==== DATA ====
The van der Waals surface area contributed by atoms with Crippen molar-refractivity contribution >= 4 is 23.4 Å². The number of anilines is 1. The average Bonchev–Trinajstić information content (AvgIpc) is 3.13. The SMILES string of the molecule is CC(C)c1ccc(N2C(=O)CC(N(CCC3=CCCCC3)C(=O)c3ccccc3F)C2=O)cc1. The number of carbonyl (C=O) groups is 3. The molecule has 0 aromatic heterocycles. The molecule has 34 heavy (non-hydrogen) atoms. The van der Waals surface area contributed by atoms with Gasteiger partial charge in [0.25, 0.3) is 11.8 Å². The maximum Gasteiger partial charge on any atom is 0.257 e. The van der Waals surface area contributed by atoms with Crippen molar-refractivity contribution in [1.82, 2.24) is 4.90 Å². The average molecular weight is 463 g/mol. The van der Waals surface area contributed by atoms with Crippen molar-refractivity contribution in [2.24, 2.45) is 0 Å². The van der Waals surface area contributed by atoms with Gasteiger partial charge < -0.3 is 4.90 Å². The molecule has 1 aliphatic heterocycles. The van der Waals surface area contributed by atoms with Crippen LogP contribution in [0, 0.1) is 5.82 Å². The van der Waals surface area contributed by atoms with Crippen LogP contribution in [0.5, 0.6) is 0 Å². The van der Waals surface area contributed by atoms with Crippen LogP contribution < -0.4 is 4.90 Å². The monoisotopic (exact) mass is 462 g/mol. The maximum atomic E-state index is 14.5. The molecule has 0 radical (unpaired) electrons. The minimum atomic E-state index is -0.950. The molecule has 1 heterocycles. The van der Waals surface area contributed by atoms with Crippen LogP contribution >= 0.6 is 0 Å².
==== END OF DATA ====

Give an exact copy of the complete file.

The van der Waals surface area contributed by atoms with Crippen molar-refractivity contribution >= 4 is 23.4 Å². The number of anilines is 1. The average Bonchev–Trinajstić information content (AvgIpc) is 3.13. The SMILES string of the molecule is CC(C)c1ccc(N2C(=O)CC(N(CCC3=CCCCC3)C(=O)c3ccccc3F)C2=O)cc1. The number of carbonyl (C=O) groups is 3. The molecule has 0 aromatic heterocycles. The molecule has 34 heavy (non-hydrogen) atoms. The van der Waals surface area contributed by atoms with Gasteiger partial charge in [0.25, 0.3) is 11.8 Å². The maximum Gasteiger partial charge on any atom is 0.257 e. The van der Waals surface area contributed by atoms with Crippen molar-refractivity contribution in [1.82, 2.24) is 4.90 Å². The average molecular weight is 463 g/mol. The van der Waals surface area contributed by atoms with Crippen molar-refractivity contribution in [2.24, 2.45) is 0 Å². The van der Waals surface area contributed by atoms with Gasteiger partial charge < -0.3 is 4.90 Å². The molecule has 1 aliphatic heterocycles. The van der Waals surface area contributed by atoms with Crippen LogP contribution in [0, 0.1) is 5.82 Å². The van der Waals surface area contributed by atoms with Crippen LogP contribution in [0.5, 0.6) is 0 Å². The van der Waals surface area contributed by atoms with Crippen LogP contribution < -0.4 is 4.90 Å². The monoisotopic (exact) mass is 462 g/mol. The maximum atomic E-state index is 14.5. The molecule has 0 radical (unpaired) electrons. The minimum atomic E-state index is -0.950. The molecule has 1 heterocycles. The van der Waals surface area contributed by atoms with Crippen LogP contribution >= 0.6 is 0 Å².